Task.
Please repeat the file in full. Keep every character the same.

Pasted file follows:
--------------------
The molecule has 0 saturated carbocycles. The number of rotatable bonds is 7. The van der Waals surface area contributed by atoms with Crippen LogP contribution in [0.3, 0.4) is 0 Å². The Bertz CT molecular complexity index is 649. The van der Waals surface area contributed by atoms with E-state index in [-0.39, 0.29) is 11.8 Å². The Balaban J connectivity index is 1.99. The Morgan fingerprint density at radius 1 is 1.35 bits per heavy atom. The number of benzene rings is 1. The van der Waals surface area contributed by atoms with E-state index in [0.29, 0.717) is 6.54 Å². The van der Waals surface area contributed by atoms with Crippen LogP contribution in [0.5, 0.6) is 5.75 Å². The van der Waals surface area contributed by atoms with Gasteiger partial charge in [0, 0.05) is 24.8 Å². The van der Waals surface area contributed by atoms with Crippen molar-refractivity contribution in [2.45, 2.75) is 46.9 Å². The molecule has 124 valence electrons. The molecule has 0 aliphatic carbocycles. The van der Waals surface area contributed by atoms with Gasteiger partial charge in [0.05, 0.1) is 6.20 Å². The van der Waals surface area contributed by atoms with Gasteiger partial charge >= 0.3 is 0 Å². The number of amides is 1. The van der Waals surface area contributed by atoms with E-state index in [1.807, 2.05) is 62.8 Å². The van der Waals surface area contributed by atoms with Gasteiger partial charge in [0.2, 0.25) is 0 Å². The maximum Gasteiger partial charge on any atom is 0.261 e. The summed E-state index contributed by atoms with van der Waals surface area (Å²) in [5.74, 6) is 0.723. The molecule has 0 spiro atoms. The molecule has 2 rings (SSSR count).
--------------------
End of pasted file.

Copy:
The molecule has 0 saturated carbocycles. The number of rotatable bonds is 7. The van der Waals surface area contributed by atoms with Crippen LogP contribution in [0.3, 0.4) is 0 Å². The Bertz CT molecular complexity index is 649. The van der Waals surface area contributed by atoms with E-state index in [-0.39, 0.29) is 11.8 Å². The Balaban J connectivity index is 1.99. The Morgan fingerprint density at radius 1 is 1.35 bits per heavy atom. The number of benzene rings is 1. The van der Waals surface area contributed by atoms with E-state index in [0.29, 0.717) is 6.54 Å². The van der Waals surface area contributed by atoms with Crippen LogP contribution in [0.5, 0.6) is 5.75 Å². The van der Waals surface area contributed by atoms with Gasteiger partial charge in [0, 0.05) is 24.8 Å². The van der Waals surface area contributed by atoms with Crippen molar-refractivity contribution in [2.45, 2.75) is 46.9 Å². The molecule has 124 valence electrons. The molecule has 0 aliphatic carbocycles. The van der Waals surface area contributed by atoms with Gasteiger partial charge in [0.05, 0.1) is 6.20 Å². The van der Waals surface area contributed by atoms with Gasteiger partial charge >= 0.3 is 0 Å². The number of amides is 1. The van der Waals surface area contributed by atoms with E-state index in [1.807, 2.05) is 62.8 Å². The van der Waals surface area contributed by atoms with Gasteiger partial charge in [0.2, 0.25) is 0 Å². The maximum Gasteiger partial charge on any atom is 0.261 e. The summed E-state index contributed by atoms with van der Waals surface area (Å²) in [5.74, 6) is 0.723. The molecule has 0 spiro atoms. The molecule has 2 rings (SSSR count).